Cover image for Soldiers of diplomacy : the United Nations, peacekeeping, and the new world order
Soldiers of diplomacy : the United Nations, peacekeeping, and the new world order
Coulon, Jocelyn.
Personal Author:
Uniform Title:
Casques bleus. English
Publication Information:
Toronto ; Buffalo : University of Toronto Press, [1998]

Physical Description:
xi, 231 pages ; 24 cm
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Geographic Term:
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JZ6374 .C6813 1998 Adult Non-Fiction Central Closed Stacks

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United Nations peacekeeping troops, or 'Blue Helmets,' were first deployed in 1956 to oversee the withdrawal of French, British, and Israeli forces from the Suez Canal. Canadian Lester B. Pearson was awarded the Nobel Peace Prize the following year for proposing this solution to the Suez crisis. Now forty years later, United Nations peacekeepers play a very different role from that of Pearson's lightly armed 'soldier-diplomats.' In June 1997, there were only seven UN missions in which the Blue Helmets were acting as true peacekeepers; another ten missions placed the Blue Helmets in civil conflicts where their roles ranged from evacuating threatened groups to organizing elections, and their tasks were much more dangerous.

Jocelyn Coulon draws his experiences visiting nine peacekeeping missions, including Cambodia, Bosnia, and Somalia, at a pivotal point in UN history, when the UN troops were increasingly acting as warriors of a new world order. He raises important questions: How can the UN distinguish its objectives from the interests of the great powers? Could - and should - the UN maintain an independent army? How can the pitfalls encountered by the peacekeepers in Somalia and Bosnia be avoided? Finally, Coulon urges a return to the original, though less spectacular, role of the UN soldiers: keeping the peace where peace is really the goal of the parties involved.

Soldiers of Diplomacy was first published in French in 1994; this new English edition has been updated to reflect recent events. The result of interviews with dozens of soldiers, officers, and officials involved in peacekeeping activities, it is a unique and thought-provoking investigation of UN peacekeeping.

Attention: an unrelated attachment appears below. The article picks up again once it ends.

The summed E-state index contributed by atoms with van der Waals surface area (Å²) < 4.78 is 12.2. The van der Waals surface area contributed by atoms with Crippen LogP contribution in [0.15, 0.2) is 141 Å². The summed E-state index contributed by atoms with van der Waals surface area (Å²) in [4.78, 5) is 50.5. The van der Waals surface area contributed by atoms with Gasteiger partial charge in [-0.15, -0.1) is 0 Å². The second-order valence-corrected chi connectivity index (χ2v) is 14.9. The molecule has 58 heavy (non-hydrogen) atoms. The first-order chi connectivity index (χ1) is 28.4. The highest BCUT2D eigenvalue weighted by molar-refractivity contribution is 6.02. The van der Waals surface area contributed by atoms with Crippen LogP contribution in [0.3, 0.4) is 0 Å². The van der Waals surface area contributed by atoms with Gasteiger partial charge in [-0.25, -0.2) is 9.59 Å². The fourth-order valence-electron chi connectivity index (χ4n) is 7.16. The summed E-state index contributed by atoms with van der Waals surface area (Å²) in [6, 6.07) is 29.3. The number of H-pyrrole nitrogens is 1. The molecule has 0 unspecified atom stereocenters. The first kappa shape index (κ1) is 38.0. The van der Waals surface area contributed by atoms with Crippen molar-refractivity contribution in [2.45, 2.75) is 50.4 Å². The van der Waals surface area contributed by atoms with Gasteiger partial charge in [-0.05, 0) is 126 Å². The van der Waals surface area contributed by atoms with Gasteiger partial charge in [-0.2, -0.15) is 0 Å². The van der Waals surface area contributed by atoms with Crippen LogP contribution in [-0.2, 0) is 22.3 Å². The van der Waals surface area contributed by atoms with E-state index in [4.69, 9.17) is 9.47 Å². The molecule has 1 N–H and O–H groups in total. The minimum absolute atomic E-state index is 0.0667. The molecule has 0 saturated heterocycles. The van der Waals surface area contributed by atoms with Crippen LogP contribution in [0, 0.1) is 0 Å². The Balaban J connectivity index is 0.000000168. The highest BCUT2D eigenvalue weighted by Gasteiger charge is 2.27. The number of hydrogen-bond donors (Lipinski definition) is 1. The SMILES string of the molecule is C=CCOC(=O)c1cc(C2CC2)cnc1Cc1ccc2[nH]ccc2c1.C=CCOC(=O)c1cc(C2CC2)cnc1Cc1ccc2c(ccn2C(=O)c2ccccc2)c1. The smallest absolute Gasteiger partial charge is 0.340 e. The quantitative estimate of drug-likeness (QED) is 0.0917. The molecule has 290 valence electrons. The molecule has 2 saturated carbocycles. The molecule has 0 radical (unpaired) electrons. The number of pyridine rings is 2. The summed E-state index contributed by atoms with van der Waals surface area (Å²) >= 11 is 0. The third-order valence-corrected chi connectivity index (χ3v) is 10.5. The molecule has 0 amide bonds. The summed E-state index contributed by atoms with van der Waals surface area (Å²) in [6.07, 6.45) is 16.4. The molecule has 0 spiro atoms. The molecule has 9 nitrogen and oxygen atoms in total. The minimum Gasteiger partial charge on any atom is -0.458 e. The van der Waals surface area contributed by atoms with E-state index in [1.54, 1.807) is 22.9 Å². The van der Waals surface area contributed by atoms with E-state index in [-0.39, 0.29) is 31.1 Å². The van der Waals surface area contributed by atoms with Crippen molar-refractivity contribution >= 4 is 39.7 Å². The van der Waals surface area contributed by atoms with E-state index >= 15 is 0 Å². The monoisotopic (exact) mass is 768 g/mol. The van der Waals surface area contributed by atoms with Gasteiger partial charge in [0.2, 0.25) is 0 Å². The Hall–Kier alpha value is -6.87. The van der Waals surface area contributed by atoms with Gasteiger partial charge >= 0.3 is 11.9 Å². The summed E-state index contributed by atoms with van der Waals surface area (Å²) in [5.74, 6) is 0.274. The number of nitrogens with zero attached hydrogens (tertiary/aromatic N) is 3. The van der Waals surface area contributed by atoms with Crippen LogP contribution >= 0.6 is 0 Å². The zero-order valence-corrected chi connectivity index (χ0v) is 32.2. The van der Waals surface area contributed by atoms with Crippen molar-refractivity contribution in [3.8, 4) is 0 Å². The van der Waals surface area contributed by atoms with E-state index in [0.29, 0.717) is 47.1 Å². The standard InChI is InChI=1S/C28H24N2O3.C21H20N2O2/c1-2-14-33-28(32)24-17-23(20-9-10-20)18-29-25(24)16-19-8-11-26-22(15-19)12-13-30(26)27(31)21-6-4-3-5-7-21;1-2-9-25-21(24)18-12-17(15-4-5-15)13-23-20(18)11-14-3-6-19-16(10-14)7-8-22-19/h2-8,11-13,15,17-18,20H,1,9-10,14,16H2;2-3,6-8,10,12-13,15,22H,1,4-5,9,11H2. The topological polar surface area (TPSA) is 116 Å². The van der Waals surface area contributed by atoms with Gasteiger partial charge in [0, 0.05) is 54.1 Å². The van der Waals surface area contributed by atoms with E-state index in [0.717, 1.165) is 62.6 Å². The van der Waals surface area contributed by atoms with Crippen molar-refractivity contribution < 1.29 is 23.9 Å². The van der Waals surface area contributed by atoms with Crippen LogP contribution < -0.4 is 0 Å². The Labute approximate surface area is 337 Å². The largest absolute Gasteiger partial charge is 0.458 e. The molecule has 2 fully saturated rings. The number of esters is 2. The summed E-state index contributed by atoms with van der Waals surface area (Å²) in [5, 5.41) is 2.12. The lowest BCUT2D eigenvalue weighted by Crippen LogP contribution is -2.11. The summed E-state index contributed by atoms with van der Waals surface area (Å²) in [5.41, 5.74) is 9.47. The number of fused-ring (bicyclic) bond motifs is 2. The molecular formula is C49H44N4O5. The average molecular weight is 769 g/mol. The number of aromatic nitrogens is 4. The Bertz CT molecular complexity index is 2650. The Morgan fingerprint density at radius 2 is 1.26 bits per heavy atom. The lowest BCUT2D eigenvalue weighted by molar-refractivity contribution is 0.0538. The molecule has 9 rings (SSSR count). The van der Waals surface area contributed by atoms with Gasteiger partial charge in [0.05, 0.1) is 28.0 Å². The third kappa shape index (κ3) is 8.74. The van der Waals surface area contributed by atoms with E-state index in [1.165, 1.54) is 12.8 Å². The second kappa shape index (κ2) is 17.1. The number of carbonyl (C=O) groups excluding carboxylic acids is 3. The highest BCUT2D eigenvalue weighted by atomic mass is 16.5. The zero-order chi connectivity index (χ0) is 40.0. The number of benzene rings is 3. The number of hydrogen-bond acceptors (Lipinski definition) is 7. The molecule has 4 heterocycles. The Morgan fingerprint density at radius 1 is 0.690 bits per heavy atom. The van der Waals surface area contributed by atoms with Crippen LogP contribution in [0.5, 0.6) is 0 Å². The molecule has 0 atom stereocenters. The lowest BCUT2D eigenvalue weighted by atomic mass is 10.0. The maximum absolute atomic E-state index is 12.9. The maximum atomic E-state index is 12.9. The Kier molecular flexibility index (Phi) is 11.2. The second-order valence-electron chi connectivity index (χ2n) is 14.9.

Reviews 1

Choice Review

Coulon's monograph, an updated and translated version of a work first published in French five years ago, details the evolving role of United Nations peacekeeping since the end of the Cold War. Its primary strengths are its unique and original source material, drawn from extensive 1993 interviews with mission participants at all levels from twelve countries and seven peacekeeping missions. These interview data render the work not only insightful and analytic but also quite a pleasure to read, since so many of the arguments are supported with anecdotal illustrations. Structurally, the book provides a brief history of UN peacekeeping missions during the Cold War period, before proceeding to its main focus--detailed case studies of recent UN operations in Cambodia, Western Sahara, Somalia, and Bosnia. The concluding chapters tackle larger issues such as the pursuit of UN versus great power interests, the debate over a standing UN peacekeeping army, and the lessons to be learned from recent peacekeeping challenges and failures. Useful appendixes chart UN peacekeeping missions through late 1994 and provide the text of relevant sections of the UN Charter. Recommended for all levels. W. W. Newmann; Virginia Commonwealth University